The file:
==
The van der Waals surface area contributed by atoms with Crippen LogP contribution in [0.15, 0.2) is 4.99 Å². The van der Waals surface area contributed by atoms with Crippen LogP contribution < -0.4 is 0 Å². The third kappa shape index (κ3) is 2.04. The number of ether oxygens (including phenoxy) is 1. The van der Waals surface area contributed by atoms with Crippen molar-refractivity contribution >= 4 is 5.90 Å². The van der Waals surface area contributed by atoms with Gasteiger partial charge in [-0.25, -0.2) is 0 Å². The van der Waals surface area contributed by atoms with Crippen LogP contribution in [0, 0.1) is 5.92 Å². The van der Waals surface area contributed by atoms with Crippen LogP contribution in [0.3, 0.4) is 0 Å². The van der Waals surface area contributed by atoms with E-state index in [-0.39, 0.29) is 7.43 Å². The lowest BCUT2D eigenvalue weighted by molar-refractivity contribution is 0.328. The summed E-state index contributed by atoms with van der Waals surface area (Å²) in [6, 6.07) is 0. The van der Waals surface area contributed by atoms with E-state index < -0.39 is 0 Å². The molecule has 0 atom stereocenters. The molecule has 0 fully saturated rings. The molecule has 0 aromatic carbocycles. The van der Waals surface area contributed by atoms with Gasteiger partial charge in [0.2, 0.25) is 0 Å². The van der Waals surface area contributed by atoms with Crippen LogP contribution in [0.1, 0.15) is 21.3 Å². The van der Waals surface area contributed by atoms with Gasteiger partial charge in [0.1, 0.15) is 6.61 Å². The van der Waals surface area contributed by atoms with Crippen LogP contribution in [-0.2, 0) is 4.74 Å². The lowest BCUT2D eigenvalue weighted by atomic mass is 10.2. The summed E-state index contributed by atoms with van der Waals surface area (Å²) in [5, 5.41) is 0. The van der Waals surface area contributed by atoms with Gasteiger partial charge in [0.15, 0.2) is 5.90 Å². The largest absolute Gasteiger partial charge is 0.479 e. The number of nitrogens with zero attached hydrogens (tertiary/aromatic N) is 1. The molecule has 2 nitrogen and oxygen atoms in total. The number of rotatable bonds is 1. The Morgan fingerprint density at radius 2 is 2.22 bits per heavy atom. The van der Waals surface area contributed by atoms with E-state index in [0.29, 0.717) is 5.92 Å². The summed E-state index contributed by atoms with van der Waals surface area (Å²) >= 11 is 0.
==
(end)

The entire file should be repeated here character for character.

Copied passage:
The van der Waals surface area contributed by atoms with Crippen LogP contribution in [0.15, 0.2) is 4.99 Å². The van der Waals surface area contributed by atoms with Crippen LogP contribution < -0.4 is 0 Å². The third kappa shape index (κ3) is 2.04. The number of ether oxygens (including phenoxy) is 1. The van der Waals surface area contributed by atoms with Crippen molar-refractivity contribution >= 4 is 5.90 Å². The van der Waals surface area contributed by atoms with Gasteiger partial charge in [-0.25, -0.2) is 0 Å². The van der Waals surface area contributed by atoms with Crippen LogP contribution in [0, 0.1) is 5.92 Å². The van der Waals surface area contributed by atoms with Crippen LogP contribution in [0.3, 0.4) is 0 Å². The van der Waals surface area contributed by atoms with E-state index in [-0.39, 0.29) is 7.43 Å². The lowest BCUT2D eigenvalue weighted by molar-refractivity contribution is 0.328. The summed E-state index contributed by atoms with van der Waals surface area (Å²) in [6, 6.07) is 0. The van der Waals surface area contributed by atoms with E-state index < -0.39 is 0 Å². The molecule has 0 atom stereocenters. The molecule has 0 fully saturated rings. The molecule has 0 aromatic carbocycles. The van der Waals surface area contributed by atoms with Gasteiger partial charge in [0.2, 0.25) is 0 Å². The van der Waals surface area contributed by atoms with Crippen LogP contribution in [0.1, 0.15) is 21.3 Å². The van der Waals surface area contributed by atoms with Gasteiger partial charge in [0.1, 0.15) is 6.61 Å². The van der Waals surface area contributed by atoms with Crippen LogP contribution in [-0.2, 0) is 4.74 Å². The lowest BCUT2D eigenvalue weighted by atomic mass is 10.2. The summed E-state index contributed by atoms with van der Waals surface area (Å²) in [5, 5.41) is 0. The van der Waals surface area contributed by atoms with Gasteiger partial charge in [0.15, 0.2) is 5.90 Å². The largest absolute Gasteiger partial charge is 0.479 e. The number of nitrogens with zero attached hydrogens (tertiary/aromatic N) is 1. The molecule has 2 nitrogen and oxygen atoms in total. The number of rotatable bonds is 1. The Morgan fingerprint density at radius 2 is 2.22 bits per heavy atom. The van der Waals surface area contributed by atoms with E-state index in [0.29, 0.717) is 5.92 Å². The summed E-state index contributed by atoms with van der Waals surface area (Å²) >= 11 is 0.